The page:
Currently reading: Autocar Awards 2021: all the winners
We recognise standout industry figures and great cars at our annual awards ceremony
Autocar
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8 mins read
8 June 2021

The 2021 Autocar Awards top accolade, the Issigonis Trophy, is awarded to Hyundai Motor Group chairman Euisun Chung, in recognition of the incredible contribution that he and the firm have made to the global automotive industry. 

Named after the legendary engineer and inventor of the Mini, Sir Alec Issigonis, the Trophy is awarded by Autocar to an individual who has played a significant role in helping to shape the future of one of the world’s largest industries. Chung has overseen the Hyundai Motor Group, whose brands include Hyundai, Kia and Genesis, transform into one of the world’s largest and most innovative car manufacturers, at the forefront of developing new technology including electric and hydrogen powertrains, connectivity and digital systems.

Autocar editor-in-chief Steve Cropley said: “In the last decade the Hyundai Motor Group has grown into one of the world’s leading car firms, and chairman Euisun Chung has been key to that transformation. We’re proud to award him this year’s Issigonis Trophy to recognise his achievements. The transformation made by the company is unmatched in the industry in recent years.

“While Hyundai and Kia were considered unexciting budget brands with limited market share just a decade ago, under Euisun Chung’s leadership they have made incredible progress, winning market share and customers with cars that are the match of any mainstream rival. The Hyundai Motor Group has expanded into performance cars with Hyundai’s N division and the premium market with the new Genesis brand, and become a true industry leader in both electric and hydrogen-powered cars. It is no longer trying to catch up to rivals: now other car firms are chasing it.”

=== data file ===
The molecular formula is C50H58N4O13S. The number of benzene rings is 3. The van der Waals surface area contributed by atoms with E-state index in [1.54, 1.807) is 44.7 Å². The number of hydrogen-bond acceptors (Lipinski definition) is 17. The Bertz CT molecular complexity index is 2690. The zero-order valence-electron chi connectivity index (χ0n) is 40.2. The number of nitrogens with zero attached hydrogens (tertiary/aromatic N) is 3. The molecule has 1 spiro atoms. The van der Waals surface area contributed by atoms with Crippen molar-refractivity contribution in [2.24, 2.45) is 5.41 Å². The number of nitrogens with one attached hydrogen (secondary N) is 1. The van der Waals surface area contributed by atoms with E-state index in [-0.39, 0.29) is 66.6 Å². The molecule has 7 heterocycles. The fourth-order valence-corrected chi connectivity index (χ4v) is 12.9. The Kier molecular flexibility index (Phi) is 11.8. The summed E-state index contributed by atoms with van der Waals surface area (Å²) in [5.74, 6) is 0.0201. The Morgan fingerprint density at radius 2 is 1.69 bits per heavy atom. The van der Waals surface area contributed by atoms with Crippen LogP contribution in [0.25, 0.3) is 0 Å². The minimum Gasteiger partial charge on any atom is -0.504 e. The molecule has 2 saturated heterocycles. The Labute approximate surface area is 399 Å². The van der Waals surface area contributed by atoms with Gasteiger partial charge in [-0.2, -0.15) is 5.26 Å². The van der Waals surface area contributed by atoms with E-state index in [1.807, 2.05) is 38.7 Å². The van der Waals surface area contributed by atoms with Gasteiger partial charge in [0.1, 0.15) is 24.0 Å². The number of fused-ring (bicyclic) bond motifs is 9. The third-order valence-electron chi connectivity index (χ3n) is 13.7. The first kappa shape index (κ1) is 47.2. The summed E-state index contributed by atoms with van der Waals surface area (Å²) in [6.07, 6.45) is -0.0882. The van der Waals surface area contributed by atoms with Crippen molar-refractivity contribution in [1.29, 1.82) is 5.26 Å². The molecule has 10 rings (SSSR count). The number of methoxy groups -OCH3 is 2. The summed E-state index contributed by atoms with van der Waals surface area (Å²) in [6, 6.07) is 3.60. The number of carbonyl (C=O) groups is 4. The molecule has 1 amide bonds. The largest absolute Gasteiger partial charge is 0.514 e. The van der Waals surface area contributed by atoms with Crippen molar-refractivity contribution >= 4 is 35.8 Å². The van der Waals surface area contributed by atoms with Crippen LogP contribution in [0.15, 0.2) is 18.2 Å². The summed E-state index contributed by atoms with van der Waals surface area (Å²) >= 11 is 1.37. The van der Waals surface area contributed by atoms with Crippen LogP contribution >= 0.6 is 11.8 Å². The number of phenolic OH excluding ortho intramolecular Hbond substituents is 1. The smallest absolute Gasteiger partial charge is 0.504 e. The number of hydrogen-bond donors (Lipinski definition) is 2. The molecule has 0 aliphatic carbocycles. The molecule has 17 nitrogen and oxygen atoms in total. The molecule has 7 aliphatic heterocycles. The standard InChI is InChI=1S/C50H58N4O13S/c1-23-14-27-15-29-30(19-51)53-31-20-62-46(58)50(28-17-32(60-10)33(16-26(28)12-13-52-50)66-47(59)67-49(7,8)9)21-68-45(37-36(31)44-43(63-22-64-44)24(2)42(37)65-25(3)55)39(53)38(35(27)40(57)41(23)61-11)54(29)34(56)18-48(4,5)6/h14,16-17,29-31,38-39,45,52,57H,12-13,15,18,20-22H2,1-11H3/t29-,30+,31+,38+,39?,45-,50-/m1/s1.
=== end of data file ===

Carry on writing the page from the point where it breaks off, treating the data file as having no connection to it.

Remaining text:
The Autocar Awards takes a different approach from many in the industry, not just celebrating the greatest cars of the past twelve months, but highlighting the people who made them, and who are responsible for driving us forward. 

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Sponsored by electric car battery producer Britishvolt, this year’s event shone a spotlight on the technical achievements and inspiring leaders that helped see the motoring industry through an unprecedented year of change and upheaval.

Autocar Awards 2021: the winners

The Editor’s Award recognises seven-time Formula 1 world champion Sir Lewis Hamilton for his achievements both on and off the race track. Hamilton has become an advocate for causes such as environmentalism and the Black Lives Matter movement, using his high profile to help promote positive change in society.

Autocar editor Mark Tisshaw said: “As the most successful driver in Formula 1 history, Sir Lewis Hamilton was an obvious choice for recognition at this year’s Autocar Awards – but we were just as impressed by his achievements outside of his Mercedes-AMG car. Hamilton has used his high-profile to speak out on a number of important social issues, and hasn’t been afraid to stand up for what he believes in, even if that might attract criticism from some.”